The Gartner Group has released a preview of a forthcoming report, The State Of Open Source 2008, that contains both good news and bad news for open source. The report is expected to be released next month.
First, the bad news:
1. “By 2013, a majority of Linux deployments will have no real software total cost of ownership (TCO) advantage over other operating systems. “
Here's key excerpt from the report that explains that rationale:
“The costs to implement high-performance, mission-critical infrastructure around the OS will create counterbalancing
costs to the savings in the subscription support costs on commodity hardware and associated open-source software.
For example, much of the availability, management and DBMS licensing costs will remain proprietary, licensed software,"
the report states. "In addition, IT architects will confront the same issues of workload management, service levels,
premium support, test and certification that characterize other OS environments. Moreover, version control and incompatibilities
will continue to plague open-source OSs and associated middleware."
2. “By 2012, software as a service (SaaS) will eclipse open source as the preferred IT cost-cutting method.”
"To an enterprise, embracing software as a service (SaaS) amounts to embracing services in place of software.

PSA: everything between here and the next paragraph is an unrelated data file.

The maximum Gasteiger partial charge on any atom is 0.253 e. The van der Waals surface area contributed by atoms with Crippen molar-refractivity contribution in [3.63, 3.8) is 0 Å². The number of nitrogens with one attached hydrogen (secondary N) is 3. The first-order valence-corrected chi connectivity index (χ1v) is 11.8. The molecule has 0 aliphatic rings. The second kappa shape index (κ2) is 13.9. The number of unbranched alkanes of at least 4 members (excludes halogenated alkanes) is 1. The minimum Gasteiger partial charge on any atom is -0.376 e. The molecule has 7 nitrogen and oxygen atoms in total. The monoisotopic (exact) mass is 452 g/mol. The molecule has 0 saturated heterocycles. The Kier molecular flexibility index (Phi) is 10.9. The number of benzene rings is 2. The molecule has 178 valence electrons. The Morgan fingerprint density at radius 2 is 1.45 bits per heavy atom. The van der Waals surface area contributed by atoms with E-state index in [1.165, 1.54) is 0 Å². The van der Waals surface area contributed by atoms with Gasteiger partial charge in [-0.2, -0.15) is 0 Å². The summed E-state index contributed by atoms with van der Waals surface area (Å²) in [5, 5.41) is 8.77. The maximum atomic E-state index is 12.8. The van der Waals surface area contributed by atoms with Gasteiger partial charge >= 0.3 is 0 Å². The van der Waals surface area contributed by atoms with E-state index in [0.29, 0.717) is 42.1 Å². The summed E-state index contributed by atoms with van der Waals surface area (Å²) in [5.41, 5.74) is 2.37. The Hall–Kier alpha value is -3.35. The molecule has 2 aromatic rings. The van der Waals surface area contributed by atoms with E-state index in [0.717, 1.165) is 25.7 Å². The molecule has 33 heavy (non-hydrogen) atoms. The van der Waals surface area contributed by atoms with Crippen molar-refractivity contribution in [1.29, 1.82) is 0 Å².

Both open source and SaaS are priced by subscription and operate on low profit margins," the forecast claims.
"Both are an answer to reducing enterprise costs of IT, but the SaaS proposition additionally reduces the requirements
for IT technical skills, while open source tends to increase this requirement."
Now, the good news:
3. “By 2012, more than 90% of enterprises will use open source in direct or embedded forms,” the report states.
"Most successful vendors will find ways to leverage open source in technical synergy — focusing
their core engineering efforts on true value-added features and functionality above the
commoditized layer of open-source software," the report states. "These vendors will integrate with open-source
solutions, embed open-source technology as a foundational building block and compete directly
with open source only as a last resort."
4. "By 2011, open source will dominate software infrastructure for cloud-based providers, according to another of the report’s predictions.
"Only by radically reducing their infrastructure costs can cloud-
based providers offer the pricing models (based on radically lower profit margins) necessary to
disrupt the incumbent packaged software."